Pro Tip: AI Might Not Be Great at Diagnosing STIs

Testing a new diagnostic app yielded mixed results

Smartphone camera
AI is making big steps towards diagnosing some conditions — but not everything.
Jaap Arriens/NurPhoto via Getty Images

Call it machine learning or call it AI; either way, there are certain areas where software searching for patterns in large quantities of data can make life better for humans. Last month, a new study suggested that AI tech could analyze coughs for traces of different illnesses, for instance. But analyzing a cough is one thing; diagnosing an STI based on an image of one organ is very different — and it may not be as accurate as the people behind a certain app would like it to be.

At the Los Angeles Times, Corinne Purtill contrasted the promises made by the makers of the app Calmara with a rigorous analysis of its findings. The app’s website offers a quick summary of how it works: “Our AI-powered scans offers you science-backed peeks at any suspicious spots that can be seen on the 🍆 skin.” Essentially, a user sends them a photo of a penis and the app checks for the presence of 10 or more conditions.

Calmara’s website emphasizes that it only works for images of one particular organ. But Purtill’s reporting reveals a gulf between expectations and reality. “[T]ests of Calmara showed the service to be inaccurate, unreliable and prone to the same kind of stigmatizing information its parent company says it wants to combat,” Purtill writes.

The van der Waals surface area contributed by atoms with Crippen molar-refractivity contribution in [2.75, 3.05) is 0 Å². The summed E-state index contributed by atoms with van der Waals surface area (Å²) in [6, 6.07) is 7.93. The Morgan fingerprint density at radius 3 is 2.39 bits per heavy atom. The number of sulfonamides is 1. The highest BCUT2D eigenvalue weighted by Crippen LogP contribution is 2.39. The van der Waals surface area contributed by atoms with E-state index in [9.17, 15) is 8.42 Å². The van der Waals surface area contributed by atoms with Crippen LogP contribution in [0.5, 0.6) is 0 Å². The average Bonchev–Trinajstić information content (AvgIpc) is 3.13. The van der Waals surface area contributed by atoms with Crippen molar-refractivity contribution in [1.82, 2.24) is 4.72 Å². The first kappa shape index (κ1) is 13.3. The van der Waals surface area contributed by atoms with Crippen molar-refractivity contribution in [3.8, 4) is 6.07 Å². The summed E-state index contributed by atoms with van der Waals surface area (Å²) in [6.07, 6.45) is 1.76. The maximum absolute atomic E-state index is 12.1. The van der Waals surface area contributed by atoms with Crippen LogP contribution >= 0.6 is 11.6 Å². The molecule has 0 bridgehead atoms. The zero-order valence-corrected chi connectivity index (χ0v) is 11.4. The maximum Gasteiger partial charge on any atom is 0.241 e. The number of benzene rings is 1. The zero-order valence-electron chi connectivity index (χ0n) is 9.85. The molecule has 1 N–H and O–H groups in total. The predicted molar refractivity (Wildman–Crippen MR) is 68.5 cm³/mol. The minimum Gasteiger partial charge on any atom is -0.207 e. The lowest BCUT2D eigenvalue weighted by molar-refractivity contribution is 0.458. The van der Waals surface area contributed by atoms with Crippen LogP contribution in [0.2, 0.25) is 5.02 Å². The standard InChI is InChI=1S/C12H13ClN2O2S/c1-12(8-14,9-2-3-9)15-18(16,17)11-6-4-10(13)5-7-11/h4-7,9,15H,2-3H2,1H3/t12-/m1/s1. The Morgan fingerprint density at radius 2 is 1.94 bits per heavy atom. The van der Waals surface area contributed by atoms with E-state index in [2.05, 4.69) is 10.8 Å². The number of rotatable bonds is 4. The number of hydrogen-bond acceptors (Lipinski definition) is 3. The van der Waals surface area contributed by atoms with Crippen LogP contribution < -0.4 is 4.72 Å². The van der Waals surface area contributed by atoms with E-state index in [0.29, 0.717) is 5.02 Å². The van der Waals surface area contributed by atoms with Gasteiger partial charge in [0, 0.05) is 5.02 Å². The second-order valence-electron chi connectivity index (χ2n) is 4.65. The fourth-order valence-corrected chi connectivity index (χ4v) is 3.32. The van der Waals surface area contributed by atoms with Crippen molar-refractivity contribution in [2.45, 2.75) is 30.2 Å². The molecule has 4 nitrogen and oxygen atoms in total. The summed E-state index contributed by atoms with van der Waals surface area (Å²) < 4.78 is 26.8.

As part of the investigation, the Times uploaded a series of images from medical databases, and noted that Calmara correctly spotted some organs showing signs of disease, but missed others. Purtill highlighted “a chancroid ulcer and a case of syphilis so pronounced the foreskin was no longer able to retract.”

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In their own report on Calmara, The Guardian observed that some privacy advocates are concerned about the app, for obvious reasons. (Calmara’s website states that “[p]ics vanish faster than a Snapchat” and that the app does not collect personal information.)

Among the experts cited in the Los Angeles Times report was Dr. Ina Park of UC San Francisco. “With any tests you’re doing for STIs, there is always the possibility of false negatives and false positives,” Dr. Park told theTimes. “The issue with this app is that it appears to be rife with both.” All of which means that if you’re concerned that you have an STI, checking in with a healthcare professional is still your best option.

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